A gift from Poundland

          Richard Lutz visits a favourite spot.

Off to Poundland with not a thought in my head about 99p mops, an 86p toothbrush nor 98p for a bonus-sized bottle of shampoo.

Y’see, I’m off to Poundland tucked under Poundland Hill and a stone’s throw from Poundland House in the southwest corner of Scotland. Here it is settled above a fishing spot:

Credit: Oliver Dixon

Not a single 99p mop in sight. Instead there is the wandering River Stinchar (see above) noted for its salmon; the intriguingly named Balloch o’ Beastie Bridge just to the west; and, well, little else except it’s quiet and you can hear a late summer breeze flow through the trees.

The flowers in the last days of August are late and wild. Below, skullcaps in bloom:

And late blooming ragged robin by the roadside:

Blackberries are early because of the hot summer. Red honeysuckle still winds onto fences and walls. A buzzard wonders way overhead, heading for the trees.

The farm track between Dangart and Dalreoch Woods is high above the cattle and sheep and is lined with towering ancient beeches and oak.

A two hour walk south connects you to Colmonnell with its three castles (Kirkhill, Craigneil and Knockdollian). Its churchyard is home to vivid gravestones:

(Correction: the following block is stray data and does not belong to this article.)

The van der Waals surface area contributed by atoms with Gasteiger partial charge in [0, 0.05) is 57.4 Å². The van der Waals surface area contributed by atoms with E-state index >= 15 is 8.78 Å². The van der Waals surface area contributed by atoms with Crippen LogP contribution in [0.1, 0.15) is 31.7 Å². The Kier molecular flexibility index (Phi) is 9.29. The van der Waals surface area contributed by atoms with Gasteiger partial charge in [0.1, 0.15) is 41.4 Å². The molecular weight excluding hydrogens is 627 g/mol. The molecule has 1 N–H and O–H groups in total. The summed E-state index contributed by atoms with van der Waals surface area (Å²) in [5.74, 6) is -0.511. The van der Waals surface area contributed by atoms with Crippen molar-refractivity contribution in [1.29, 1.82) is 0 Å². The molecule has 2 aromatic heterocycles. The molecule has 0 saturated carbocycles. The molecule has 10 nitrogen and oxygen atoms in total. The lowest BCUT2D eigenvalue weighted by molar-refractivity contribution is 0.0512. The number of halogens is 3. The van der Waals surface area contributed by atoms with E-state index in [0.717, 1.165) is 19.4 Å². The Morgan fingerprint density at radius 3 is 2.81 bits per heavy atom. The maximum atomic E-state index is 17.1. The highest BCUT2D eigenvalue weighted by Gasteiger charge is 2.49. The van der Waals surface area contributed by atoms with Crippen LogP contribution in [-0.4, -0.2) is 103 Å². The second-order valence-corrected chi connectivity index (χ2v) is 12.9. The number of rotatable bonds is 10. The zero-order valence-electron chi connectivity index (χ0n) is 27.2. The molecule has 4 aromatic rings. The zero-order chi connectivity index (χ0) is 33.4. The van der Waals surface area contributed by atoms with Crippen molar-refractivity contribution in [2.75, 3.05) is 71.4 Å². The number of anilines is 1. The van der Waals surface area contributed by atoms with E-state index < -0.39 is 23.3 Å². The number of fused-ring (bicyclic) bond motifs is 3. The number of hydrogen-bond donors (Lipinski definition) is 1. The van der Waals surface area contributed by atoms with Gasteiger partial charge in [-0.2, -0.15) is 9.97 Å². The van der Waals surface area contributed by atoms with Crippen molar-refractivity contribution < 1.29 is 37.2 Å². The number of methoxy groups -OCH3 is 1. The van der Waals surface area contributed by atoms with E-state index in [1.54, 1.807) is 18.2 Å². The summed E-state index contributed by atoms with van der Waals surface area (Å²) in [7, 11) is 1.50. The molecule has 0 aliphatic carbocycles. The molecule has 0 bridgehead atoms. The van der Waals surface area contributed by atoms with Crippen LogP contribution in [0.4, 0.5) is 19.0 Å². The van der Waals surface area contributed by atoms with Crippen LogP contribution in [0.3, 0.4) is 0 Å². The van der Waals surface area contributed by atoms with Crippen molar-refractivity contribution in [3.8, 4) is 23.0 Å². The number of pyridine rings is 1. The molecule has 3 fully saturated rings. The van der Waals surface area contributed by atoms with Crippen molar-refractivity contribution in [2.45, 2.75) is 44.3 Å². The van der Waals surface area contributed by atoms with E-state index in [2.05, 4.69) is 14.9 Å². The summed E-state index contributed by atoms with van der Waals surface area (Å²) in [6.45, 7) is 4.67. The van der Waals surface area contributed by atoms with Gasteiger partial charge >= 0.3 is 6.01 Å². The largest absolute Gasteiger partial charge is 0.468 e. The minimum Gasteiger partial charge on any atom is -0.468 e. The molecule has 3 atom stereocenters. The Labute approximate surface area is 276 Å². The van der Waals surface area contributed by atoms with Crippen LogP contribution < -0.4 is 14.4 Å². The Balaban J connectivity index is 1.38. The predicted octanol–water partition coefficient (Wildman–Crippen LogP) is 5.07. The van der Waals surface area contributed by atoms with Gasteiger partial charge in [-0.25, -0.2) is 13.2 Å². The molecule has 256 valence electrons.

Credit: Walter Baxter

Colmennell can get you to Poundland  You just have head for Balloch o’ Beastie Bridge and amble a bit on the empty summer road. Or you can drop in from nearby Pinwherry. Neither routes are quick ways to get anywhere.


One thought on “A gift from Poundland

  1. This is another beautiful stretch of the Stinchar valley. On a point of interest, the symbolic headstone that’s featured in the article is a special one. The carvings across the top represent the angels of the resurrection with an Ayrshire ploughing scene across the bottom but it’s central part that’s special. This carving shows Eve taking the apple from the mouth of the serpent in the Garden of Eden with Adam watching on in horror, when the Tree of Life becomes the Tree of Knowledge. This is one of the finest examples of an Adam & Eve stone in south Scotland.

Comments are closed.